7. Emerging community – it's enough to wander around the blogsphere to see that there are just so many great sites and resources for Android. The platform is very strong, and the popularity is increasing every day, which makes it fun, and definitely a big promise for more improvements and innovations (see next bullet as a good example)
8. Google's Gestures Search – I just love this app. It's one of the greatest ones, I just wish they had something like that for the iPhone.
9. Android's home screen: I'm not a huge fan of widgets, but if you use them wisely, you can end up with a great combination of pages holding both shortcuts and useful informational widgets, images, toggle buttons, something you cannot easily do with the iPhone or the BlackBerry.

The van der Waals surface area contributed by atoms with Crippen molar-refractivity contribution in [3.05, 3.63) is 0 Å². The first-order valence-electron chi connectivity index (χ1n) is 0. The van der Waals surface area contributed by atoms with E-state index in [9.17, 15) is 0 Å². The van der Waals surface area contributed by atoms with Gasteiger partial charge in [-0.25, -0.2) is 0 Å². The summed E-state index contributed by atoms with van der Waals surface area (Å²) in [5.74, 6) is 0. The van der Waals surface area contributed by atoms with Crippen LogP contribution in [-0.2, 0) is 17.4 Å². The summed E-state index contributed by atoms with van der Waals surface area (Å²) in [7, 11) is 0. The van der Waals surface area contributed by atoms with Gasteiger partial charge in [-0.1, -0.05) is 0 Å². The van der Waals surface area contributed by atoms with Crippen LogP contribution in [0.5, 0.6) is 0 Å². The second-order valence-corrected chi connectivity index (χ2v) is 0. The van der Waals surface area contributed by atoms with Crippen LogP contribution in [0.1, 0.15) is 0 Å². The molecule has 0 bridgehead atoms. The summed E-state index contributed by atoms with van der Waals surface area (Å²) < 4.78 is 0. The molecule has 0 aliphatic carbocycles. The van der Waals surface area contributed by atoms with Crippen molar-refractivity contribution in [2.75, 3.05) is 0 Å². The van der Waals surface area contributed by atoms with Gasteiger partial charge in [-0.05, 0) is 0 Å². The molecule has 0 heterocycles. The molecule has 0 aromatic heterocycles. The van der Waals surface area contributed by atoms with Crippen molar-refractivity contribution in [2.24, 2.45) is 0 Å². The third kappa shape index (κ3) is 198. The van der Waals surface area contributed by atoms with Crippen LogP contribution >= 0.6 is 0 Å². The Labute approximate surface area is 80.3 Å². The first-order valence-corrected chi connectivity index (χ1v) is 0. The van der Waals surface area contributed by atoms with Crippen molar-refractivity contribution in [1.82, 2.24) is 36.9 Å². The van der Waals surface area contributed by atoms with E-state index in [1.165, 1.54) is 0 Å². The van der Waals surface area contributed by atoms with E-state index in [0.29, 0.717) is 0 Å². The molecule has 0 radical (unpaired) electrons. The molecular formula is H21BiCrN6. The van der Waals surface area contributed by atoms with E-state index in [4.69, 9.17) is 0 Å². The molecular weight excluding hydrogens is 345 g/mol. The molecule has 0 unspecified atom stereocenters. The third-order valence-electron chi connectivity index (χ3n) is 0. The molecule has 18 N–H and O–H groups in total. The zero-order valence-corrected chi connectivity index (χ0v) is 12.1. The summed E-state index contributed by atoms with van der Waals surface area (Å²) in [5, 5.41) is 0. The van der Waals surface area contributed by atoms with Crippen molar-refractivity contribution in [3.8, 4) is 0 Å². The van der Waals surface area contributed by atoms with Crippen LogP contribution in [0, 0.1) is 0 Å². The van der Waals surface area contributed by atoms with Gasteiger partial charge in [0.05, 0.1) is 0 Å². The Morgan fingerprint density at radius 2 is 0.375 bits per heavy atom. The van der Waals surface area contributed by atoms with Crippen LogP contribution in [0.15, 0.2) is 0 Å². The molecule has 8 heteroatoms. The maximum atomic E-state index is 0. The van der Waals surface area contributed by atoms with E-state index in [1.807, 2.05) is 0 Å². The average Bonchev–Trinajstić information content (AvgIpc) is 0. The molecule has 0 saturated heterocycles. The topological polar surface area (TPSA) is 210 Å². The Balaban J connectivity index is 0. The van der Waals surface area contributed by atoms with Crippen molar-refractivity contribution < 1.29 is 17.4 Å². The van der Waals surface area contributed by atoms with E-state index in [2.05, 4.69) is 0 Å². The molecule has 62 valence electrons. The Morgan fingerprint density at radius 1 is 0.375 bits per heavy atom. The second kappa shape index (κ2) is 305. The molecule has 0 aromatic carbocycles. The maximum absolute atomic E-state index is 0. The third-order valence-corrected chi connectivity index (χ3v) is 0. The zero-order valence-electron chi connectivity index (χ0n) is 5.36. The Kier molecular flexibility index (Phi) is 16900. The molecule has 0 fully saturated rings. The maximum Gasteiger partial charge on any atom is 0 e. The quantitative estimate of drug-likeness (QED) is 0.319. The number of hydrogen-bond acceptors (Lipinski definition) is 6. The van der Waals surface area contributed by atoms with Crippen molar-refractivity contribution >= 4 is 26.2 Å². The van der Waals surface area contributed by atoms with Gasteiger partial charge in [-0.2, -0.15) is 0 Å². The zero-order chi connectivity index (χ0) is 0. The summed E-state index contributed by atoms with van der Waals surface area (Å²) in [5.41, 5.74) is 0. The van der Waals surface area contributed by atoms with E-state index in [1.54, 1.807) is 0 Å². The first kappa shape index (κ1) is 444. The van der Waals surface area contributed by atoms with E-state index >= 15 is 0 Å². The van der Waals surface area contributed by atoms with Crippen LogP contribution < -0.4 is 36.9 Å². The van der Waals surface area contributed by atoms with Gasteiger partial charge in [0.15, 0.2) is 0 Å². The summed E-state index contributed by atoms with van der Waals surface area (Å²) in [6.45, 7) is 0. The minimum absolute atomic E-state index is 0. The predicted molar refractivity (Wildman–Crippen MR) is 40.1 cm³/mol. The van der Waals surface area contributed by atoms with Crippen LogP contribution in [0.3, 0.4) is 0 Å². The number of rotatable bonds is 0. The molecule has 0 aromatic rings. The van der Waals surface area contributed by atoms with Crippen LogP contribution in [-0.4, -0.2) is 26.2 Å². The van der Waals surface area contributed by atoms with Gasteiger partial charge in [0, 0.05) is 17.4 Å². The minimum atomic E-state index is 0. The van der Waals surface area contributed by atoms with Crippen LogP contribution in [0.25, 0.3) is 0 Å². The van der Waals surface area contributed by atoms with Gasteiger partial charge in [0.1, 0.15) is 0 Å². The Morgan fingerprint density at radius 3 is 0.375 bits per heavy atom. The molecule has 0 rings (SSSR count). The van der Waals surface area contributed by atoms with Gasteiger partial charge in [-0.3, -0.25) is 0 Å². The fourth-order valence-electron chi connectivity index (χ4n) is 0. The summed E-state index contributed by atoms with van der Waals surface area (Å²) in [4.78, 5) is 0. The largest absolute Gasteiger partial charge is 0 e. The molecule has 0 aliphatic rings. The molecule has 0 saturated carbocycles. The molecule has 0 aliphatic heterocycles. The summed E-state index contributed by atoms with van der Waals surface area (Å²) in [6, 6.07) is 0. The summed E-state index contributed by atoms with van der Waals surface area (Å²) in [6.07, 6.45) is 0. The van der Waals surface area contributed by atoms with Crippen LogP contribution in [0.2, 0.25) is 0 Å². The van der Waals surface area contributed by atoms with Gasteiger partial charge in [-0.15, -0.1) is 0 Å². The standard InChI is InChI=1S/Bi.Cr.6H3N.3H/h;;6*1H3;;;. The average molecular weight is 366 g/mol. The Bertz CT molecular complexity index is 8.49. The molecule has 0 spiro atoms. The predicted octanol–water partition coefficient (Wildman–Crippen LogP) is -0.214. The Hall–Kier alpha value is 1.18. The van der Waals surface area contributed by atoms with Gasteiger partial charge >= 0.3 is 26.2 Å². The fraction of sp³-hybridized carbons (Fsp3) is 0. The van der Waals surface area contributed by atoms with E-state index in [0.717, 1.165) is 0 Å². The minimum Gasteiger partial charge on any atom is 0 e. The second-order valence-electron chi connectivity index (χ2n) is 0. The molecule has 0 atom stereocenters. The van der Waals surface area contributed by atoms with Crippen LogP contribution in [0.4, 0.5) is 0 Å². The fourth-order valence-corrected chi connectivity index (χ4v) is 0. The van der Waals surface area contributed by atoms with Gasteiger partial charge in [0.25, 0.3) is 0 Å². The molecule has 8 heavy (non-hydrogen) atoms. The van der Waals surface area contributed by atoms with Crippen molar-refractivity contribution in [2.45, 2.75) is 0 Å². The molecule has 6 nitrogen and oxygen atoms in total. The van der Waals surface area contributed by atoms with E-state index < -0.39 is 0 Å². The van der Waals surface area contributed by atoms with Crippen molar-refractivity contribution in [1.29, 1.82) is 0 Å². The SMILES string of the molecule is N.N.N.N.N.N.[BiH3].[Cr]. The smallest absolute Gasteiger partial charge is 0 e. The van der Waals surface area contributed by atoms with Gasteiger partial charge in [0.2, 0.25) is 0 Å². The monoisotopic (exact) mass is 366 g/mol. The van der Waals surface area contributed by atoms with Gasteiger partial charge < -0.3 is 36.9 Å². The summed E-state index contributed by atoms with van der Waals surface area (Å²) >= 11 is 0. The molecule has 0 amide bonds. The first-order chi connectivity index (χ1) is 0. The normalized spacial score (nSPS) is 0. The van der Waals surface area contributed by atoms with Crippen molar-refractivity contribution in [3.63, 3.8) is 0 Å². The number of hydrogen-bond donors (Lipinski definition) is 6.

Will all of those great things convince me to dump my iPhone and switch to the Nexus One?

Will the openness and robustness of the infrastructure pull me back from the darkness of Apple into the light of the WinMo successor?

Well…

I'm afraid the answer is a definite no.

 


The Bad:

Using the Nexus One for a few weeks convinced me that my future (at least for now) is with the iPhone. The main reasons were actually mostly related to the hardware but also to the OS.

Hardware:

When I saw the Nexus One for the first time I thought that this is probably the best looking device I've yet to see. Unfortunately there are many things in the design I just can't understand:
Opening the phone for a start, why can't I turn on the device without going all the way north with my finger to find the power button? Even the iPhone that has only 2 buttons allows that! It's annoying and requires changing the grasp just to open the phone. I know there is a tweak that turns the trackball into a power button, but I have no intention to wipe out my device for that ROM.
The hardware buttons below the screen are just a bad implementation to a good idea: they are completely out of focus. To use them you need to learn that the active area is actually above the center of the button, which seems like a bug that HTC should have fixed before releasing the product. Seriously annoying.